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The Taylor Series and Binomial Expansion

Suppose $ f(x)$ is a continuous and infinitely differentiable function. Let $ x = x_0 + \Delta x$ for some $ \Delta x$ that is ``small''. Then the following is true:

$\displaystyle f(x_0 + \Delta x)$ $\displaystyle =$ $\displaystyle f(x)\bigg\vert _{x = x_0} + \frac{d f}{d x}\bigg\vert _{x = x_0} \Delta x
+ \frac{1}{2!} \frac{d ^2f}{d x^2}\bigg\vert _{x = x_0} \Delta x^2$  
    $\displaystyle + \frac{1}{3!} \frac{d ^3f}{d x^3}\bigg\vert _{x = x_0} \Delta x^3 + \ldots$ (53)

This sum will always converge to the function value (for smooth functions and small enough $ \Delta x$ ) if carried out to a high enough degree. Note well that the Taylor series can be rearranged to become the definition of the derivative of a function:

$\displaystyle \frac{d f}{d x}\bigg \vert _{x = x_0} = \lim_{\Delta x \to 0} \frac{f(x_0 + \Delta x) - f(x_0)}{\Delta x} + {\cal O}(\Delta x)$ (54)

where the latter symbols stands for ``terms of order $ \Delta x$ or smaller'' and vanishes in the limit. It can similarly be rearranged to form formal definitions for the second or higher order derivatives of a function, which turns out to be very useful in computational mathematics and physics.

We will find many uses for the Taylor series as we learn physics, because we will frequently be interested in the value of a function ``near'' some known value, or in the limit of very large or very small arguments. Note well that the Taylor series expansion for any polynomial is that polynomial, possibly re-expressed around the new ``origin'' represented by $ x_0$ .

To this end we will find it very convenient to define the following binomial expansion. Suppose we have a function that can be written in the form:

$\displaystyle f(x) = (c + x)^n$ (55)

where $ n$ can be any real or complex number. We'd like expand this using the Taylor series in terms of a ``small'' parameter. We therefore factor out the larger of $ x$ and $ c$ from this expression. Suppose it is $ c$ . Then:

$\displaystyle f(x) = (c + x)^n = c^n(1 + \frac{x}{c})^n$ (56)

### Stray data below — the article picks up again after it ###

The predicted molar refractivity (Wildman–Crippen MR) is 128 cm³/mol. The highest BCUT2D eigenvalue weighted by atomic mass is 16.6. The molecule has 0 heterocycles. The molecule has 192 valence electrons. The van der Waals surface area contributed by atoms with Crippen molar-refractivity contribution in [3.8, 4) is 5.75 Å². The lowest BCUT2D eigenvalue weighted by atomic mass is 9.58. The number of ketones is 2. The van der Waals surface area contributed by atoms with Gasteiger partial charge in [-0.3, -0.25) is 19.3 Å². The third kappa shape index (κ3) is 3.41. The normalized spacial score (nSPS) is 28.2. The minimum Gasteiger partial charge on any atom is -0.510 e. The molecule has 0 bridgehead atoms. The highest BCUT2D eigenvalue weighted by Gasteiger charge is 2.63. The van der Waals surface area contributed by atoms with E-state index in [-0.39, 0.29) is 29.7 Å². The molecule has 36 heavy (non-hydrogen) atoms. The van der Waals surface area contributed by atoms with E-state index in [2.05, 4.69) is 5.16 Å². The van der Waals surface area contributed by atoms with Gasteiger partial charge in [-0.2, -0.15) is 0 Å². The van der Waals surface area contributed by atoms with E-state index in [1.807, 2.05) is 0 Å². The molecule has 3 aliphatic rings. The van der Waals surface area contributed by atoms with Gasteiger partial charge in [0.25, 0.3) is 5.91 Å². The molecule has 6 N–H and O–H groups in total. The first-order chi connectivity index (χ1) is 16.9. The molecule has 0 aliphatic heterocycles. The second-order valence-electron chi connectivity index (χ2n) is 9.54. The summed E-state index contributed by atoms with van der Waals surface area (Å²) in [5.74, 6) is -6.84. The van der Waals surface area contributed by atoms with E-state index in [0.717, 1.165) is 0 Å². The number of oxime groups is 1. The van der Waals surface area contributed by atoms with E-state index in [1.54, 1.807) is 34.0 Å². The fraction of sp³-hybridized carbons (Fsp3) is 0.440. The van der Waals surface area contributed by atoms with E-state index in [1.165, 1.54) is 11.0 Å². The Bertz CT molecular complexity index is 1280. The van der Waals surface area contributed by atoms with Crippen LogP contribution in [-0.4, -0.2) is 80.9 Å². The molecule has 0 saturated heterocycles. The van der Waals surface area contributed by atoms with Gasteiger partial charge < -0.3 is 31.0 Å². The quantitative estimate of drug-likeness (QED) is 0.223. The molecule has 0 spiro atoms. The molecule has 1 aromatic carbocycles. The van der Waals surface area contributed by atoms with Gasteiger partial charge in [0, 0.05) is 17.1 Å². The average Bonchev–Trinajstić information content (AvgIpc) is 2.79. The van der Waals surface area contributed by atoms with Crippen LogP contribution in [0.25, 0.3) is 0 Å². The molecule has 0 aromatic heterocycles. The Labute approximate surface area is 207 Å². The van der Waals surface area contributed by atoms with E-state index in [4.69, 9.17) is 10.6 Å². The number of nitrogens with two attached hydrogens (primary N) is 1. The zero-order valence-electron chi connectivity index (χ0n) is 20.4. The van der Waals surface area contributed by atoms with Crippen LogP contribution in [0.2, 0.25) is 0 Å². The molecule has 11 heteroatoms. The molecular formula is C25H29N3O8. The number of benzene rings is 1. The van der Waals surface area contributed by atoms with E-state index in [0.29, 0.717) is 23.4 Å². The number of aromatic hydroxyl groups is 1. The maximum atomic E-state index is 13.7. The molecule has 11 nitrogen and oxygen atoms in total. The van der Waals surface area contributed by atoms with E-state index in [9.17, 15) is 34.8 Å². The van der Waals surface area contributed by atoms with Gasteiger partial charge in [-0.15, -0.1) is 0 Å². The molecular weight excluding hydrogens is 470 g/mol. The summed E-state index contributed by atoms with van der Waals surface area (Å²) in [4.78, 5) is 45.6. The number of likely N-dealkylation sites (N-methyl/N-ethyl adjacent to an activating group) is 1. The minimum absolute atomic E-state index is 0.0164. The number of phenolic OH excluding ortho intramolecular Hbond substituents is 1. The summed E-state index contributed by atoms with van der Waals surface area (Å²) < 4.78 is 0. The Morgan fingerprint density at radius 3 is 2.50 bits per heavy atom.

where $ x/c < 1$ . $ x/c$ is now a suitable ``small parameter'' and we can expand this expression around $ x = 0$ :
$\displaystyle f(x)$ $\displaystyle =$ $\displaystyle c^n\left( 1 + n \frac{x}{c}
+ \frac{1}{2!}n(n-1)\left(\frac{x}{c}\right)^2 \right.$  
    $\displaystyle \left. \quad\quad\quad+ \frac{1}{3!}n(n-1)(n-2)\left(\frac{x}{c}\right)^3 + \ldots \right)$ (57)

Evaluate the derivatives of a Taylor series around $ x = 0$ to verify this expansion. Similarly, if $ x$ were the larger we could factor out the $ x$ and expand in powers of $ c/x$ as our small parameter around $ c =
0$ . In that case we'd get:
$\displaystyle f(x)$ $\displaystyle =$ $\displaystyle x^n\left( 1 + n \frac{c}{x}
+ \frac{1}{2!}n(n-1)\left(\frac{c}{x}\right)^2 \right.$  
    $\displaystyle \left. \quad\quad\quad+ \frac{1}{3!}n(n-1)(n-2)\left(\frac{c}{x}\right)^3 + \ldots \right)$ (58)

Remember, $ n$ is arbitrary in this expression but you should also verify that if $ n$ is any positive integer, the series terminates and you recover $ (c + x)^n$ exactly. In this case the ``small'' requirement is no longer necessary.

We summarize both of these forms of the expansion by the part in the brackets. Let $ y < 1$ and $ n$ be an arbitrary real or complex number (although in this class we will use only $ n$ real). Then:

$\displaystyle (1 + y)^n = 1 + ny + \frac{1}{2!}n(n-1)y^2 + \frac{1}{3!}n(n-1)(n-2)y^3 + \ldots$ (59)

This is the binomial expansion, and is very useful in physics.

next up previous contents
Next: Quadratics and Polynomial Roots Up: Functions Previous: Polynomial Functions   Contents
Robert G. Brown 2011-04-19